< BackBothe-Napa Valley State Park

Located in the heart of the beautiful Napa Valley wine country, the Park offers camping, picnicking, swimming, and hiking trails that go through stands of coastal redwoods as well as forests of Douglas-fir, tanoak, and madrone. Daytime visitors can enjoy a leisurely stroll in Ritchey Canyon on the Redwood Trail to view the delicate ferns and listen to the water splashing down the rocky creekbed. Bring your wine and cheese and picnic under the towering Douglas Firs.

WATER CONSERVATION September 4, 2008
Low rainfall and near drought conditions are prompting Water Conservation at Bothe Napa Valley State Park. Measures being taken include:
Water to fill R.V. tanks, has been shut off at the park's filling station
Pay Showers may not be available
The Pool closed for the season on Labor Day. Park conditions and website information will be updated when the groundwater supply is able to produce enough to keep up with day use picnicking and camping demand.

On hot summer days, grab a swimsuit and towel and come enjoy a dip in the park's swimming pool open on weekends, beginning on Memorial Day weekend through mid-June, then daily through Labor Day, from 12- 6 p.m. There is an additional fee for the use of the swimming pool, to be paid at the park entrance.

The large picnic grounds are located in the day use area, and are even available for group events and getaways. A covered area for group use contains picnic tables, a sink and an electrical outlet with a horseshoe pit and wheelchair-accessible restroom nearby.

Whether you visit the back country on a several hour hike or take a mere stroll along the creekbed, you will enjoy a close-up look at all the natural beauty that the park has to offer. There are well over 10 miles of trail for your indulgence.

Location - Directions

The park is located 5 miles north of St. Helena and 4 miles south of Calistoga on Highway 29/128.
Latitude/Longitude: 38.5376 / -122.5788

South - Near the Coast
Take Highway 101 north to Highway 37 at Novato, east on Highway 37 to Highway 121, north on Highway 121 to Highway 29 near Napa, north on Highway 29 to the park entrance.

South - Inland
Take I5 north to I580, west on I580 to I680, north to I780, north to I80, east to Highway 37, west to Highway 29, north on Highway 29 to the park entrance.

North - Near the Coast
Take Highway 101 south to Calistoga exit, go east on Mark West Rd., continuing on Porter Creek Rd. to Petrified Forest Rd., turn left, go to Highway 128, turn right and follow Highway 128 past Calistoga to the park entrance.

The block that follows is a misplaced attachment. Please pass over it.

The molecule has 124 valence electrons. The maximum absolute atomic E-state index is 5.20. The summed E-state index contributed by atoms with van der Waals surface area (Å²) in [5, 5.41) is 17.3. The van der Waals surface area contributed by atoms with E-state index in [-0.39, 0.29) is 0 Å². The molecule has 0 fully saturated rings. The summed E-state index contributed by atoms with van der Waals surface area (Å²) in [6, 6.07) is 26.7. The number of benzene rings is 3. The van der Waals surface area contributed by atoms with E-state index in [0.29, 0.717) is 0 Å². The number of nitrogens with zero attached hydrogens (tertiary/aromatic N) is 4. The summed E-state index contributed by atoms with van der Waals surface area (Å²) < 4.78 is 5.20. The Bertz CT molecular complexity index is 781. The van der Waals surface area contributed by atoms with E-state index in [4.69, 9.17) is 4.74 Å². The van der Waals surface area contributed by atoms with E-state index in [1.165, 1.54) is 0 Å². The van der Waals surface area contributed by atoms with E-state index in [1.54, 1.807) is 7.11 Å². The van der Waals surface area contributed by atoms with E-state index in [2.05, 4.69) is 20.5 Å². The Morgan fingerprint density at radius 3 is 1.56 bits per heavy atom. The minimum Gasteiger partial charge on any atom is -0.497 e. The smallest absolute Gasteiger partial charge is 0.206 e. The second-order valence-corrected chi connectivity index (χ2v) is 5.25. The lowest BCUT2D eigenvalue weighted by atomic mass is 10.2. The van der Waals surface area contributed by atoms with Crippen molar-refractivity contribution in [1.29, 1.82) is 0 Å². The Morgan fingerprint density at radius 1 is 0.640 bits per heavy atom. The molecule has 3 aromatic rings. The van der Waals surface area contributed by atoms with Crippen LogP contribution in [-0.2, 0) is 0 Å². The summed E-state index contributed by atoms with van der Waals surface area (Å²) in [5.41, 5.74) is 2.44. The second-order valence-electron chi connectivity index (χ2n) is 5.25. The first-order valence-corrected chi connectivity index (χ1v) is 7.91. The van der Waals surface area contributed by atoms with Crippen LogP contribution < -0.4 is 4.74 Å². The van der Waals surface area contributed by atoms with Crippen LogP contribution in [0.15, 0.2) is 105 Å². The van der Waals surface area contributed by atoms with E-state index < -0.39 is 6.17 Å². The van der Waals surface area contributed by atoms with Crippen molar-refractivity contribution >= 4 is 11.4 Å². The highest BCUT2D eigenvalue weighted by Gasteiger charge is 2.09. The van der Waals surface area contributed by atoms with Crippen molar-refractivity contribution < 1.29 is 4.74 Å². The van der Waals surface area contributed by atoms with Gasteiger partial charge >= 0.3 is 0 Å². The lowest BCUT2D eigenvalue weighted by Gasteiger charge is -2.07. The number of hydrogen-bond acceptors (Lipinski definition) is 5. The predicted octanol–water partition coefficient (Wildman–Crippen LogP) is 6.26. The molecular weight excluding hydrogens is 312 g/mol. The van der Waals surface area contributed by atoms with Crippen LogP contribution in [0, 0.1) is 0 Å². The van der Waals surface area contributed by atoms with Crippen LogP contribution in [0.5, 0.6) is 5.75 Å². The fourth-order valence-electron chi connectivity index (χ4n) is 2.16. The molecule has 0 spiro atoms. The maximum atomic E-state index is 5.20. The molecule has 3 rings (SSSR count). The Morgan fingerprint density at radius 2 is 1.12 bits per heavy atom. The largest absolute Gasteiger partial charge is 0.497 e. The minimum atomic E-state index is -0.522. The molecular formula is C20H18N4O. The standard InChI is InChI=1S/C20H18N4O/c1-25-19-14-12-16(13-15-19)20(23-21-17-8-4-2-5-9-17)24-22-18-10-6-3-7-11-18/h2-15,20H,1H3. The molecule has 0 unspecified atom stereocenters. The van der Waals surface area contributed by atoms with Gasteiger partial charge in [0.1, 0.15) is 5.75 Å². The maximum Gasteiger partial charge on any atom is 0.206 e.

North-Inland
Take I5 south to Highway 20, west to Highway 53, south to Highway 29 at Lower Lake, then south on Highway 29 to the park entrance.

East
Take I80 west to Highway 12, west to Highway 29, then north to the park entrance.

Seasons/Climate Recommended Clothing

The park exhibits more seasonal changes than most Californians experience. Hot, dry summers change to mild, wet winters; in between, in spring and fall, the park and its surrounding area are probably at their finest.

Summer temperatures may reach 105 degrees Fahrenheit, but nights are usually cool. In the fall, when daytime temperatures are more pleasant, the leaves begin to turn, creating a dramatic and colorful display.

Temperatures don't often go below freezing and snow is infrequent, but nearly 45 inches of rain are apt to fall during a single winter - between December and March.

More about the park

Most of the park is rugged, with elevations ranging from 300 to 2,000 feet. You will notice a pattern in the vegetation: the forests are on the north-facing slopes and in canyons, while south-facing slopes tend to be brushy; redwoods grow only near creeks or springs.

Plant life hides much of the park's geology, which is principally volcanic, but you can see a reminder of the area's violent geologic past in the volcanic ash cliffs of upper Ritchey Canyon.

The park is home to raccoons, gray squirrels, deer, foxes, bobcats, and coyotes to name a few, but they are sometimes difficult to spot because of their nocturnal habits and the heavy forest cover.

Dogs are restricted to the camp and picnic areas and must be leashed.  They are not permitted on the trails or in the pool area.  Dogs may not be left unattended and must be inside a vehicle or tent at night.

Several species of birds can be easily detected though, including the six kinds of woodpecker that inhabit the park. The spectacular crow-sized pileated woodpecker is one of them. On a more rare occasion a spotted owl can be found, perched high in a redwood tree.

Located by the entrance to the park is the Visitor Center. The Visitor Center and entrance station are open intermittently when staffing is available.  Brochures (hiking maps) are also available by mail.

Next to the park's visitor center is the Native American Garden which displays some of the plants important to the first people of this area. Today, many of the same plants are used by the Wappo people. A guide for the garden is available by mail or in the visitor center to broaden one's understanding of the first people.

Near the day use/picnic area is the Pioneer Cemetery, resting-place of some of the original settlers of the Napa Valley. The cemetery is an interesting place to visit while on a day hike, and is currently under restoration to return it to its original, mid-1800's appearance.

Interpretive programs are offered throughout the year. Special programs can sometimes be arranged for groups by calling the park in advance.